The Relationship between Racism-Related Stress and Binge Eating among Black Female Students in Graduate and Professional Programs of Study: Examining the Role of Depression as a Mediator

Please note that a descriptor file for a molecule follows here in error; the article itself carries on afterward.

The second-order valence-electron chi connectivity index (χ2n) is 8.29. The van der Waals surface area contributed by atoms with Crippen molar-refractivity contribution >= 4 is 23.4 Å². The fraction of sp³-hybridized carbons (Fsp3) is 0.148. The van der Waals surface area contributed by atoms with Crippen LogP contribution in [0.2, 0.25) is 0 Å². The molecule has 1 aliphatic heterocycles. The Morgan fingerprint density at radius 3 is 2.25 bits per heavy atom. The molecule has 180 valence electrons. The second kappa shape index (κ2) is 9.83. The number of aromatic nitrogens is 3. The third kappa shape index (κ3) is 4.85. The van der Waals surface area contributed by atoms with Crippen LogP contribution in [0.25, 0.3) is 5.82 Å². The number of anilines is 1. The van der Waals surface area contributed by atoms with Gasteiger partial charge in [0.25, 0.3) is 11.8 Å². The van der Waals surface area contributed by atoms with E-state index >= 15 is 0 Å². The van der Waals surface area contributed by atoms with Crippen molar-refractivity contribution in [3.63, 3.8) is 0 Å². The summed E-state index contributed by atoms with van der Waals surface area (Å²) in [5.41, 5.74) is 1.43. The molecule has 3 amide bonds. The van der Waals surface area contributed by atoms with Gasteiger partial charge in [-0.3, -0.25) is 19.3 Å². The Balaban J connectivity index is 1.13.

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Anti-Black racism is a social toxin that not only violently affects people’s individual and collective access to resources, but significantly impacts the quality of life of those who are targeted, including the onset and maintenance of adverse psychological and physical health outcomes, such as depression and binge eating. Research finds that across the United States, experiences of racism can lead to racism-related stress, which is conceptualized as the cumulative psychological and emotional distress that can result from racial discrimination. Centering Black women in this narrative, this study explores how institutionalized racism-related stress in academia impacts the health and wellbeing of Black female graduate and professional studies students across the United States. Building upon existing research, the current study examines levels of institutionalized racism-related stress, in addition to gendered racism-related stress, reported by a sample of Black women in graduate and professional programs of study. Further, this study explores the correlational relationships between racism-related stress, depressive symptomatology, and binge eating behaviors among this population. As previous literature demonstrates significant associations between these variables as pairs, it was hypothesized that all three constructs (racism-related stress, depressive symptomatology, and binge eating) would be positively correlated among the participant sample. Finally, the current study extended previous research by testing depressive symptomatology as a mediator in the relationship between racism-related stress and binge eating. Participants were self-identified cisgender Black women currently enrolled in a graduate or professional program of study in the United States recruited through social media and snowball sampling. Respondents completed an anonymous online questionnaire that included a measure of racism-related stress related to being a student of color in higher education; a measure that assesses for the presence and severity of depressive symptomatology; a screener that assesses for the presence and severity of binge eating behaviors; and a demographic questionnaire. Through open-ended responses, participants also shared insight on the ways that their identity as Black women shape how they are treated by others at their academic institution, in addition to how these experiences impact their health and wellbeing. Results supported the prediction of a significant and positive relationship between racism-related stress and depressive symptomatology, while the remaining hypotheses were not supported. However, qualitative data highlighted critical insight on the dynamic experiences of Black female graduate students. Prominent emergent themes included participants need to combat negative stereotypes often assigned to Black women; feelings of tokenization in classroom settings; anti-Black racism and discrimination from peers and professors; and navigating white sensitivity on campus. Participants also reported that these experiences impact their health and wellbeing in a variety of ways, including general feelings of emotional distress; anxiety; and somatic symptoms, including bodily aches and pains. Implications for future research are discussed, including the need for relevant and appropriate mental health assessments and support services that target the intersectional racialized and gendered experiences of Black women. It is recommended that academic institutions work strategically to address anti-Black racism in graduate and professional programs of study to holistically strengthen campus-wide support for this often marginalized population in predominantly white college settings.